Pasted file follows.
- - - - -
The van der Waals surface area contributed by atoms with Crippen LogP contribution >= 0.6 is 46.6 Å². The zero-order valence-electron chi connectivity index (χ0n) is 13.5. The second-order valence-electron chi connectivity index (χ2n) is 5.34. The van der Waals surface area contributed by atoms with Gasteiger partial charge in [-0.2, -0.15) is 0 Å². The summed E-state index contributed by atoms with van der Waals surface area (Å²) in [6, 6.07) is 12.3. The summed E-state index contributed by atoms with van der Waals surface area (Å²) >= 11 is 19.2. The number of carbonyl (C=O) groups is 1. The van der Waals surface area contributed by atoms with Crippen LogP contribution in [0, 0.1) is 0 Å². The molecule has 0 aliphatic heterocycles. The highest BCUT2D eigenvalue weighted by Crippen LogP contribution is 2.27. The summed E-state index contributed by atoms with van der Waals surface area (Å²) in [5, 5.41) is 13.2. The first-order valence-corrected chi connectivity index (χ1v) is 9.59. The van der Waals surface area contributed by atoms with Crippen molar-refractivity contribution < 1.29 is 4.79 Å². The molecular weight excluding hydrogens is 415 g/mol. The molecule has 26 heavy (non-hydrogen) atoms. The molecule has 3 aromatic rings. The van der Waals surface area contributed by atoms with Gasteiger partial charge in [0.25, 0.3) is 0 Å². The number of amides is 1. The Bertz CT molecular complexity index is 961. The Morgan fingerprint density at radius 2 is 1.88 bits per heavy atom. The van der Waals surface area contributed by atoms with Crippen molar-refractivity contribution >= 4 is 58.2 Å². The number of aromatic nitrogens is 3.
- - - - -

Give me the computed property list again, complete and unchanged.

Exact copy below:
The van der Waals surface area contributed by atoms with Crippen LogP contribution >= 0.6 is 46.6 Å². The zero-order valence-electron chi connectivity index (χ0n) is 13.5. The second-order valence-electron chi connectivity index (χ2n) is 5.34. The van der Waals surface area contributed by atoms with Gasteiger partial charge in [-0.2, -0.15) is 0 Å². The summed E-state index contributed by atoms with van der Waals surface area (Å²) in [6, 6.07) is 12.3. The summed E-state index contributed by atoms with van der Waals surface area (Å²) >= 11 is 19.2. The number of carbonyl (C=O) groups is 1. The van der Waals surface area contributed by atoms with Crippen LogP contribution in [0, 0.1) is 0 Å². The molecule has 0 aliphatic heterocycles. The highest BCUT2D eigenvalue weighted by Crippen LogP contribution is 2.27. The summed E-state index contributed by atoms with van der Waals surface area (Å²) in [5, 5.41) is 13.2. The first-order valence-corrected chi connectivity index (χ1v) is 9.59. The van der Waals surface area contributed by atoms with Crippen molar-refractivity contribution < 1.29 is 4.79 Å². The molecular weight excluding hydrogens is 415 g/mol. The molecule has 26 heavy (non-hydrogen) atoms. The molecule has 3 aromatic rings. The van der Waals surface area contributed by atoms with Gasteiger partial charge in [0.25, 0.3) is 0 Å². The number of amides is 1. The Bertz CT molecular complexity index is 961. The Morgan fingerprint density at radius 2 is 1.88 bits per heavy atom. The van der Waals surface area contributed by atoms with Crippen molar-refractivity contribution >= 4 is 58.2 Å². The number of aromatic nitrogens is 3.